• National Museum of Turkmenistan — The National Museum of Turkmenistan is a museum in Asgabat. It is split into three sections: natural history, science, and the current president of Turkmenistan. Entry is $30, and the museum is sparsely visited. Photography is not allowed anywhere in the museum, and during your visit you are accompanied by a museum employee who follows you and ensures you abide by their rules. It is quite an experience, and very entertaining as many items in their collections are not genuine – most obviously photos in the President’s museum. There are a slough of poorly photoshopped images of the president showing his wide variety of skills including teaching, playing tennis, racing, horseback riding, and many many more.

You need a visa to get in which requires a letter of introduction from a Turkmen tourist agency. Sleeping pills are not allowed. You need a long list of vaccinations. Lots of red tape. If the photocopy of your passport is oriented the wrong direction, it could delay you for weeks. There are registration fees. Entry and departure cards. You can’t leave without your departure card and a notice to leave stamped on your passport. You’ll also need travel permits for many regions.

No passenger trains or public transportation cross the border. To get there from Uzbekistan you have to walk 15 minutes across no-mans land.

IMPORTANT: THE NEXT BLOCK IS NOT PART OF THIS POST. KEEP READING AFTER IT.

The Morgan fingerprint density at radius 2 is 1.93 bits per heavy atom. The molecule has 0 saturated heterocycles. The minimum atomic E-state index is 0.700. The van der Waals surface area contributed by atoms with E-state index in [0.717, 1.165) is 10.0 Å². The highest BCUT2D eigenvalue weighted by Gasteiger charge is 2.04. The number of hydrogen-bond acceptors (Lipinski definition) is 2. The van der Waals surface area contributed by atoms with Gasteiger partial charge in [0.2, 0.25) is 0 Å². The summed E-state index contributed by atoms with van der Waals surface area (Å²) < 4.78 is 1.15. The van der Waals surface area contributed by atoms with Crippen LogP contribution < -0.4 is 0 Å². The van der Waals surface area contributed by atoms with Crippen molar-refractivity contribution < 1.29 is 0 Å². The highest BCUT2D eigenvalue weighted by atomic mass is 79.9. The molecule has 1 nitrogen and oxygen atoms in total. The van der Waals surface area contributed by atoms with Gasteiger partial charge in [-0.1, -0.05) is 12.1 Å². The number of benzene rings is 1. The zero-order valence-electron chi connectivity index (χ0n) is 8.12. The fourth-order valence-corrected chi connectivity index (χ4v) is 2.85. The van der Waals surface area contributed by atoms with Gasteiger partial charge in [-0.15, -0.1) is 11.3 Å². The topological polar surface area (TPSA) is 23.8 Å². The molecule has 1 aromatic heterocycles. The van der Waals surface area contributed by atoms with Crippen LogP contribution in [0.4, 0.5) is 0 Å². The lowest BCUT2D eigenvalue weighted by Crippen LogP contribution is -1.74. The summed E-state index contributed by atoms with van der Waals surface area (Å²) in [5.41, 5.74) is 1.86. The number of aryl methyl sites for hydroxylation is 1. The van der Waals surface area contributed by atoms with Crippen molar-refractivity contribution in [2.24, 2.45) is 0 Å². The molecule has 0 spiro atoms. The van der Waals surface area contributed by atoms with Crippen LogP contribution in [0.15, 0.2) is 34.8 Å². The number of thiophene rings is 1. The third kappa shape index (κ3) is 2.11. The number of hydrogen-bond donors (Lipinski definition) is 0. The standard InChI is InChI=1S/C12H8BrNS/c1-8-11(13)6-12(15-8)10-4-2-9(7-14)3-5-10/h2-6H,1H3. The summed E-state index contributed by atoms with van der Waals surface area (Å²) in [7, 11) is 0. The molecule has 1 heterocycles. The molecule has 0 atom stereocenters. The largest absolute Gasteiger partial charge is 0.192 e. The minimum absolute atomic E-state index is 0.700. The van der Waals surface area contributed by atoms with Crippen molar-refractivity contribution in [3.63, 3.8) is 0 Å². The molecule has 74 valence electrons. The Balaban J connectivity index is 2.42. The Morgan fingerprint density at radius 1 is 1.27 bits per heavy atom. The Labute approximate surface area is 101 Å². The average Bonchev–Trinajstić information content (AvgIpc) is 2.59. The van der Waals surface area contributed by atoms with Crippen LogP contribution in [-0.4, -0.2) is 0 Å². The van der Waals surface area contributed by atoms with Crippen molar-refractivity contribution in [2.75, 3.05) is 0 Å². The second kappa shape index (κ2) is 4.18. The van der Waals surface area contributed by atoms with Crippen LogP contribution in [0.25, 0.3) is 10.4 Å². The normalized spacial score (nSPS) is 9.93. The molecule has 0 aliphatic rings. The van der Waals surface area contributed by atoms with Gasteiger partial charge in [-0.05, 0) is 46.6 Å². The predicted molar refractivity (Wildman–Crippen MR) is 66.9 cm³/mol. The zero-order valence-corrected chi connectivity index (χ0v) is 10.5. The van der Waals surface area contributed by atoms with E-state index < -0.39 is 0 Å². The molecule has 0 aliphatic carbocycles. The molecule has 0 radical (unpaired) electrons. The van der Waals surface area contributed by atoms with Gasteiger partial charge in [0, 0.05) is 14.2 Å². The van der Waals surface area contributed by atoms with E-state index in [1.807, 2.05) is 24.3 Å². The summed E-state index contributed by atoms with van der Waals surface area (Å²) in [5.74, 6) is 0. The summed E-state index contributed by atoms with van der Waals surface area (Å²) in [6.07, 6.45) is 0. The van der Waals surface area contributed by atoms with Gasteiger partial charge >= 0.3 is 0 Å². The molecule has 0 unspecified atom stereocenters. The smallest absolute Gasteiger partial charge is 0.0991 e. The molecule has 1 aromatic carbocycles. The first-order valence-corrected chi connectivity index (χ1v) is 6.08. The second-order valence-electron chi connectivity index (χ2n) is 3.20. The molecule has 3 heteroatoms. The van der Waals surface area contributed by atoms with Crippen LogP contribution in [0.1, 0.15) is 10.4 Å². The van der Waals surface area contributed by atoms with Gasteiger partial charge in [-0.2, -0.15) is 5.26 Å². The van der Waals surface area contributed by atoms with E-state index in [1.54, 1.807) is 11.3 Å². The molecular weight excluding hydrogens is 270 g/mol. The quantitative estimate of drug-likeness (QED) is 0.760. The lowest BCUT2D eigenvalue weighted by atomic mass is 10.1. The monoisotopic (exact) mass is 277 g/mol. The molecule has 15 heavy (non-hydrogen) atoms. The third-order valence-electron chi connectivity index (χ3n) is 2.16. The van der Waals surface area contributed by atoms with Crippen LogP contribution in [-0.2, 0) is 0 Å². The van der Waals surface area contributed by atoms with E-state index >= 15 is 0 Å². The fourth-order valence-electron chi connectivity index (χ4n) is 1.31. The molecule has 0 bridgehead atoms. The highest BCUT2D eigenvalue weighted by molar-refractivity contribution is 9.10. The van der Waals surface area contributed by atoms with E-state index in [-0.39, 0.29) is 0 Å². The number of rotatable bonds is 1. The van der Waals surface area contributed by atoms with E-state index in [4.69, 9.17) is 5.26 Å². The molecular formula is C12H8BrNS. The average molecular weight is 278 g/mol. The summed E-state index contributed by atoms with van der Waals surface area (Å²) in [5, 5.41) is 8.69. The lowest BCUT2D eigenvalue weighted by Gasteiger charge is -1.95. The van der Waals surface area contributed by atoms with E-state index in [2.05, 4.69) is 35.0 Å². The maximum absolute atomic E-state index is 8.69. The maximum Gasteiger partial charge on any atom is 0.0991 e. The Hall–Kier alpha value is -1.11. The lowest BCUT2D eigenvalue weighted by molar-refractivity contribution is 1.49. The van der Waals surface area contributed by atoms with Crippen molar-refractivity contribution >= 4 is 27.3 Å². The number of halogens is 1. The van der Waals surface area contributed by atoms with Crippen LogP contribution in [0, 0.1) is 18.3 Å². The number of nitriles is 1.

Some travelers have faced problems attempting to travel to Turkmenistan by boat. Travelers should be aware that some “ferries” are in fact cargo ships that take on some passengers incidental to their primary function. Passengers are generally not provided food or water on these ships, and sleeping and sanitary facilities are likely to be rudimentary. Travelers should be aware that ships arriving at the port of Turkmenbashy often wait days offshore for outgoing ships to vacate the dock to allow incoming ships to disembark. Some travelers have spent more than a week offshore while their ship awaited permission to enter the port, and they have run out of stores of food and water, or had their Turkmen visas expire before they could be used.

Most taxis are unofficial. Just hail the first car you see and pay what’s fair.

Roadblocks are in place throughout the country, so this method is really best used only within city limits unless you are specifically looking for trouble.

Expect distinctly average Turkman or Russian cuisine in restaurants.